Jigsaw puzzles have educational value for children of all ages. This is because to complete a jigsaw, a child needs to use several distinct aspects of the thinking process, explains Martin Jackson from Art & Fables Jigsaws.

A baby learns to identify objects by their contour and not what position the object is in. A bed is a bed, regardless of if it is upright, on its side, or upside down – to a tiny baby, it makes no difference. The simple puzzles made for young children help develop more polished and defined skills of recognition.

One of the primary things a young child will learn when doing jigsaws is that it does matter which way up the pieces are to fit in the space. A typical early childhood puzzle is made from wood with a picture and has spaces where the pieces fit to create the picture. For example, there could be a separate car shape within a street scene, a bus shape, and a van shape that complete a puzzle. These puzzles are typically sturdy as the first reaction of a child is to try to force the piece into the space, taking no notice of the shape. With adult supervision, the young child learns to manipulate the piece until it does fit exactly.

A child can draw several learning experiences from these fundamental puzzles. Firstly, it’s the hand-eye coordination to manage the puzzle piece into position. Getting the part in also involves observing the shape of the hole and the shape of the puzzle piece. At first, the children deal with the problem by trial and error. The example and assistance of an adult start to set the thinking process. The child begins to apply spatial awareness and thinking direction as well as physical. This comes, however, after the child learns to put the pieces in correctly through memory and trial and error.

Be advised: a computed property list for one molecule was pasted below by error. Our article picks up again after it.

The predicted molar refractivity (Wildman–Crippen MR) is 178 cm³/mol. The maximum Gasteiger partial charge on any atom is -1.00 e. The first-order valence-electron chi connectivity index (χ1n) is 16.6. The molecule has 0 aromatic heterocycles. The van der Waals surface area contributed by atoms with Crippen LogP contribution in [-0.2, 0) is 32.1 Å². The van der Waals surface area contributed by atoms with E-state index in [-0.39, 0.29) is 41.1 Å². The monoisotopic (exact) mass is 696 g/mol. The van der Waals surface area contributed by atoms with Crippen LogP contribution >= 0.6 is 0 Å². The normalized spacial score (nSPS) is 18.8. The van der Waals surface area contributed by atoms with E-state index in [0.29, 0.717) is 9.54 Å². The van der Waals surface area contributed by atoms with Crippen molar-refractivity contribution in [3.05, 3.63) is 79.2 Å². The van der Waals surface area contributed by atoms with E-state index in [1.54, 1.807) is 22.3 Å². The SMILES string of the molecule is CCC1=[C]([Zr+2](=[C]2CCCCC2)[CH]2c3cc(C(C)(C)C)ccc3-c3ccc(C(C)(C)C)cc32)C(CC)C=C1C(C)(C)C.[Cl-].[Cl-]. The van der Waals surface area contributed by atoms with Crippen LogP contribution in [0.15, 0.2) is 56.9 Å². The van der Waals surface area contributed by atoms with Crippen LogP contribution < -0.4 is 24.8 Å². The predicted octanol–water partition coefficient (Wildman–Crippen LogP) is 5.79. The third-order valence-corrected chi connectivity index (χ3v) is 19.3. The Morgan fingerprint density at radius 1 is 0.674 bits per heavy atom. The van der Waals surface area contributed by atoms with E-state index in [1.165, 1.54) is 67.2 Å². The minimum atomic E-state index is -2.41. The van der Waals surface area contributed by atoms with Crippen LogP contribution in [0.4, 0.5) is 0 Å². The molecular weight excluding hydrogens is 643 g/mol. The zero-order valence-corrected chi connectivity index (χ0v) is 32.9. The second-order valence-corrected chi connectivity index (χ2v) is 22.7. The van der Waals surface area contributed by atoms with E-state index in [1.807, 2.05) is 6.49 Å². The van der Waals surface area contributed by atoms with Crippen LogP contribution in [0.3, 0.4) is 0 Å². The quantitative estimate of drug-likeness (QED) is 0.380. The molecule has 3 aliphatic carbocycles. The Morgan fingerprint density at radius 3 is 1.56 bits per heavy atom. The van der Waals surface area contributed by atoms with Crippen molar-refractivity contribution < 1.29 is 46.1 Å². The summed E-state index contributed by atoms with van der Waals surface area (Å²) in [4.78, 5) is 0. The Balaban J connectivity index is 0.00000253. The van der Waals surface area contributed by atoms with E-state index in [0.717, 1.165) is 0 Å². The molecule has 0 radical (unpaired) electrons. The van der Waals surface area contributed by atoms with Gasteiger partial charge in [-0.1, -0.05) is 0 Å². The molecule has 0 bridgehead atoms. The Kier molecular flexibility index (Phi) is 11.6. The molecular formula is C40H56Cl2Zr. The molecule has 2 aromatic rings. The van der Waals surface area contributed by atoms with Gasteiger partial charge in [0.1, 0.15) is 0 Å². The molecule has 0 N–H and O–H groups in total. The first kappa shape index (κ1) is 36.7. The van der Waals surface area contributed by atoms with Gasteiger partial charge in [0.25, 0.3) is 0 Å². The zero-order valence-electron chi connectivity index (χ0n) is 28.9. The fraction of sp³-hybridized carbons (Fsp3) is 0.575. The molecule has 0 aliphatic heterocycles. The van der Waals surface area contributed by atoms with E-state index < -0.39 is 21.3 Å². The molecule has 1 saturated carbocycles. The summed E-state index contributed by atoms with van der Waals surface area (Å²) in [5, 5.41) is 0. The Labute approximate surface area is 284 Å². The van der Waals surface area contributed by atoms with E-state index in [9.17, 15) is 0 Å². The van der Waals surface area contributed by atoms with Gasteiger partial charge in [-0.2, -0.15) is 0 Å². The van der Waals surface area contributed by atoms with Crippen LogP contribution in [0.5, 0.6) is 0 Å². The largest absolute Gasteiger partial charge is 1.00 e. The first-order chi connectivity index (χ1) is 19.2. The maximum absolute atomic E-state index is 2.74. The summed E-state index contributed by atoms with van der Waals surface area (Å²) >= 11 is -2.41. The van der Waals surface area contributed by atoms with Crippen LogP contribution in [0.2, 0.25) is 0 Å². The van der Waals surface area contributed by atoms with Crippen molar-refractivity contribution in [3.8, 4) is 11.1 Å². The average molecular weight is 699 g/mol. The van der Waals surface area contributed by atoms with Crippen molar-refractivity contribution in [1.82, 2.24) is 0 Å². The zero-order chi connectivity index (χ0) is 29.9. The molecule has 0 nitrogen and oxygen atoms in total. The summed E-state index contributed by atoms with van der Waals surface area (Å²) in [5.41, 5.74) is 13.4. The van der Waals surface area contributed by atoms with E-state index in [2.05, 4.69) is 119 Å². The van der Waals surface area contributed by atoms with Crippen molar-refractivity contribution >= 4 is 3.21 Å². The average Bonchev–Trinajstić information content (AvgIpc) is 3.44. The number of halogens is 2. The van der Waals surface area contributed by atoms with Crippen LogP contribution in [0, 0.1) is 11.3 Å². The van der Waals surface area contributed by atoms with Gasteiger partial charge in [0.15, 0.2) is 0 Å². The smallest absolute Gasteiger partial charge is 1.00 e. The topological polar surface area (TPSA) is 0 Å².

The role of the grown up at this stage is crucial. The conversation about the image, discussing, and demonstrating the correct method to complete it, accelerates the child’s learning process. Puzzles can create a great opportunity to increase vocabulary and recognise objects and circumstances outside the child’s immediate environment. The fact that a child learns that the piece only fits one way is a pre-reading skill. Like with the piece of a puzzle, a letter needs to be the right way up and not backward, or upside down in a word.

You can purchase these early childhood puzzles in varying degrees of difficulty as the child’s spatial and reasoning skills become more advanced. The child also learns through jigsaw puzzles the recognition of colours and shapes with adult conversation, increasing the chance of the child’s understanding and development. The red shape only fits in the red hole. This matching activity develops early reading skills.

It is good to introduce a new puzzle and do it together with a child at first. Make this a fun social time rather than making it feel like a lesson. Do the puzzles together with the child long enough to hold the child’s interest but be prepared to move on to another activity. Eventually, when the child’s skill and confidence have increased, he will want to do it independently. With support and praise, the child will practice until the skills are familiar. Then is the time to include puzzles with a greater challenge.

Puzzles help develop the reasoning and deduction process of thinking. As well as abilities such as spatial awareness, matching, and sorting. Above all, jigsaw puzzles present an excellent opportunity for language development and a happy social interaction period with your child.